18 February 2017

The fall and fall of Tony Blair


In a time of division and dissension, it’s comforting to know that there’s one thing around which Britain can unite – namely, hating Tony Blair.

Yesterday, the former Prime Minister intervened in the Brexit debate, with a speech urging the people to “rise up” against the referendum result and prevent Britain leaving the European Union. It’s fair to say it didn’t go down well. As Andrew Lilico observed on CapX, it’s one thing to say that that voters made a mistake, and quite another to call for their decision to be disregarded.

But it’s not just Blair’s opinions that people don’t like. They don’t like him, full stop. Back in November, YouGov asked a sample of voters for their views on a host of political figures. The findings on Blair were, to put it politely, brutal.

The man who won three elections is now less popular than Jeremy Corbyn – less popular, in fact, than anyone listed apart from Donald Trump and Vladimir Putin.

Blair is regarded “very favourably” by only 2 per cent of the population. Three quarters of the population have a very or somewhat negative view of him and just one in seven a positive one.

And the remarkable thing is the way this crosses demographic boundaries. Rich or poor, young or old, English or Scots, Remain or Leave – there is no group in which Blair has anything approaching a base of support. As you might expect, he scores highest among Labour voters. But even there, twice as many actively hate him as in any way like him.

There are all kinds of reasons for this. Blair led us into war in Iraq on false pretences – either out of wilful blindness or a cynical desire to keep in with the Americans.

He opened the door to unrestricted immigration, paving the way for the rise of Ukip and ultimately the Brexit vote. The boom years over which he presided ended shortly afterwards in a spectacular bust.

And aside from his futile efforts to bring peace to the Middle East, he spent his post-premiership living the jet-set lifestyle, occasional descending from Davos to lecture the rest of us on where we were going wrong.

But the collapse in his appeal is still startling and significant.

Startling when you consider quite how popular he was – if you’ve forgotten, just look at this messianic party political broadcast from the 1997 election campaign (and compare it with its Tory equivalent). Even as late as 2010, his autobiography was still a publishing sensation.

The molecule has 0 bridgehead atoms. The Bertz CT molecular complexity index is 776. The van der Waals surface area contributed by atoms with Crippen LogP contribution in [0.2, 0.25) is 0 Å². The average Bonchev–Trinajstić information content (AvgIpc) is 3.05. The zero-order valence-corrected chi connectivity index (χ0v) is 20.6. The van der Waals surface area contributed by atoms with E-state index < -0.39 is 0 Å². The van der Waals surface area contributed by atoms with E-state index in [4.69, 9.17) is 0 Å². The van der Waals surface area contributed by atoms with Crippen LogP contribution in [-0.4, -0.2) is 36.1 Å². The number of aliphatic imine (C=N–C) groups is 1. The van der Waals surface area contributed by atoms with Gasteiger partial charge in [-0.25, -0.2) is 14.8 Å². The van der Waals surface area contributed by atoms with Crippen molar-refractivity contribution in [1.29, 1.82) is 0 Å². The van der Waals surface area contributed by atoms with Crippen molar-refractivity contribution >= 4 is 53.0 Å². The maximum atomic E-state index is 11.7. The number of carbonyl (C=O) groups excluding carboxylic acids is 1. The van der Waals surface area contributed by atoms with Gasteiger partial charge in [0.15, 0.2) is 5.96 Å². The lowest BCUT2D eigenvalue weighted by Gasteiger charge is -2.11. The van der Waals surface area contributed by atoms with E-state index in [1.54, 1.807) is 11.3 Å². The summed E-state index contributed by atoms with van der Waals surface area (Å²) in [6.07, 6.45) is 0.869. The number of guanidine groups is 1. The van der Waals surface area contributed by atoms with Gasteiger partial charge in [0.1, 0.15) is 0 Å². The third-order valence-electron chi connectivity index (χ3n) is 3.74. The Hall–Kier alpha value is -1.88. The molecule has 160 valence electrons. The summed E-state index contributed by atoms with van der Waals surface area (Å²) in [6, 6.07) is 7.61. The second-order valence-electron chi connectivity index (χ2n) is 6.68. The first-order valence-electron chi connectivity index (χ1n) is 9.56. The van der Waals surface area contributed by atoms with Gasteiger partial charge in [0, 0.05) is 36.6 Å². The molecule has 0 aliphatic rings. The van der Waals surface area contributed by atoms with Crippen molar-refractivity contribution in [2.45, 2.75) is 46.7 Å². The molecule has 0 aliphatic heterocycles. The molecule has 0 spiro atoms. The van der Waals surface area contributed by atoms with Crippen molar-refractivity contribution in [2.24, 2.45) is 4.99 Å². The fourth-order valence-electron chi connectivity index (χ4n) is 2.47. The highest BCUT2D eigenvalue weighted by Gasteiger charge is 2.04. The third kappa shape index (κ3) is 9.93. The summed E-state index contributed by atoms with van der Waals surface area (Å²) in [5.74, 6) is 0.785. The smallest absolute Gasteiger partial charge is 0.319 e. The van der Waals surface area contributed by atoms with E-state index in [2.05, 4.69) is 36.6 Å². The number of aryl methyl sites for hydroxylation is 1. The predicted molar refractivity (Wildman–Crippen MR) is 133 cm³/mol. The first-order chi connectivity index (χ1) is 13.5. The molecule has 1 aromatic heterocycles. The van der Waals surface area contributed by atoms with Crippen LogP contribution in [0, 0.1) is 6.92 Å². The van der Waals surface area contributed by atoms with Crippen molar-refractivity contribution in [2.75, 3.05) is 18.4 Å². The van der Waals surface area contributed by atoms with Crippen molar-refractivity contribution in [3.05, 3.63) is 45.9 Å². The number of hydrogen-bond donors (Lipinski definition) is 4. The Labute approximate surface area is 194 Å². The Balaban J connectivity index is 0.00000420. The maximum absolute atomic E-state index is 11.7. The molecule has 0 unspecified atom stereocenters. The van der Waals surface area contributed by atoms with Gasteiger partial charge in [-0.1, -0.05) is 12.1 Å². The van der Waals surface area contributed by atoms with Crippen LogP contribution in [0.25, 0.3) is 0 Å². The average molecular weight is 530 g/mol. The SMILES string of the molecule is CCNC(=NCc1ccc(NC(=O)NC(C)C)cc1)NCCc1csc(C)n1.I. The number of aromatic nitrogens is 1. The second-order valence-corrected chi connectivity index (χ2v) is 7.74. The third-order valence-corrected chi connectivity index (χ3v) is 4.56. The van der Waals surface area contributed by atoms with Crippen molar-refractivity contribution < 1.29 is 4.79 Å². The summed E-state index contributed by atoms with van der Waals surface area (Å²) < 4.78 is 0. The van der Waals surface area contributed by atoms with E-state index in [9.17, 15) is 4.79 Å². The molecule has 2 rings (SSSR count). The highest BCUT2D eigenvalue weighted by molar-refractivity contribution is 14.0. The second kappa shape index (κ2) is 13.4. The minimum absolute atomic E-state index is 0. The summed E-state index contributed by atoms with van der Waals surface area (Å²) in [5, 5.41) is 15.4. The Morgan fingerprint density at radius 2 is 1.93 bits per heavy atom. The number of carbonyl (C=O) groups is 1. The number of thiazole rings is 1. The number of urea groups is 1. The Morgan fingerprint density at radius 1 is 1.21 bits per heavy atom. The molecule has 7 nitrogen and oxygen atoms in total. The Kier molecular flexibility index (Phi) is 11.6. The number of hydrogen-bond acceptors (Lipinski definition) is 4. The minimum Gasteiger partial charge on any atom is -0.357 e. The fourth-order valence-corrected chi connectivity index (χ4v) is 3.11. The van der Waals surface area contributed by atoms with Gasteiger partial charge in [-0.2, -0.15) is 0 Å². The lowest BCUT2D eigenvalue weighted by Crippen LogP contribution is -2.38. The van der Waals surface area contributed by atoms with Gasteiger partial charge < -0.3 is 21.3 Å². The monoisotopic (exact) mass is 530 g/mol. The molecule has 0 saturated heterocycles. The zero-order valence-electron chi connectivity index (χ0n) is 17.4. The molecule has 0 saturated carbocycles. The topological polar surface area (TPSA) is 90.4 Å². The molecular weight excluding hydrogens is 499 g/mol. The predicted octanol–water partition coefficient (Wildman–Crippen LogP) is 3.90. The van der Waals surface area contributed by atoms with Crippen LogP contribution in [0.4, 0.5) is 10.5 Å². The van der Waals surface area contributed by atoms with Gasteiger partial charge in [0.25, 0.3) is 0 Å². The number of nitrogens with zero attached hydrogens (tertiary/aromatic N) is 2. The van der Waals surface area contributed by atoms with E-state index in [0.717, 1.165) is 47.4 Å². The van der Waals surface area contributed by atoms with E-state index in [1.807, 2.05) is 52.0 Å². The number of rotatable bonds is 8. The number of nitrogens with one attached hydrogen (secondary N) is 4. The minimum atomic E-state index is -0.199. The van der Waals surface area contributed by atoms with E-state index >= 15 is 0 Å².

And significant because it’s not just Blair who is unpopular, but everything associated with him.

When Tom Bower published his scathing biography of the former PM last year, I asked him whether there was anything positive Blair had done. He thought for a while, then replied: “No.” (Although he did then qualify that by saying that he had made Britain a more tolerant place.)

But uncomfortable as it is for his detractors to admit it, Blair did get many of the big calls right.

He moved the Labour Party away from socialism and towards an embrace of the market. He recognised the value of capitalism and wealth creation. He came, belatedly, to see the need for the introduction of choice and competition into public services to drive up standards, even if he could never get Gordon Brown to agree.

Even before Brexit, I noted how oddly peripheral Blair seemed to be to British politics – not least because the party modernised by Mandelson now had a leader who preferred to quote Enver Hoxha.

Yet we need to be careful not to throw the liberal baby out with the Blairite bathwater. Theresa May has, as George Trefgarne pointed out on CapX, brought stability and discipline to government. But as Matt Chorley noted for the Times (£), she is a doer, not a sayer – a workhorse (in the New York Times’s phrase), not a show pony.

Those polling figures suggest that whatever Tony Blair tries to sell, there are few who will now listen.

But politics still needs its evangelists – people who can make the case, as Blair did at his best, for the kind of liberal economics and policies that will make Britain, and the world, a better place. Especially if the alternative is a situation in which the most charismatic figures are those with the worst ideas.

This article is taken from CapX’s Weekly Briefing. To subscribe, sign up here.

Robert Colvile is Editor of CapX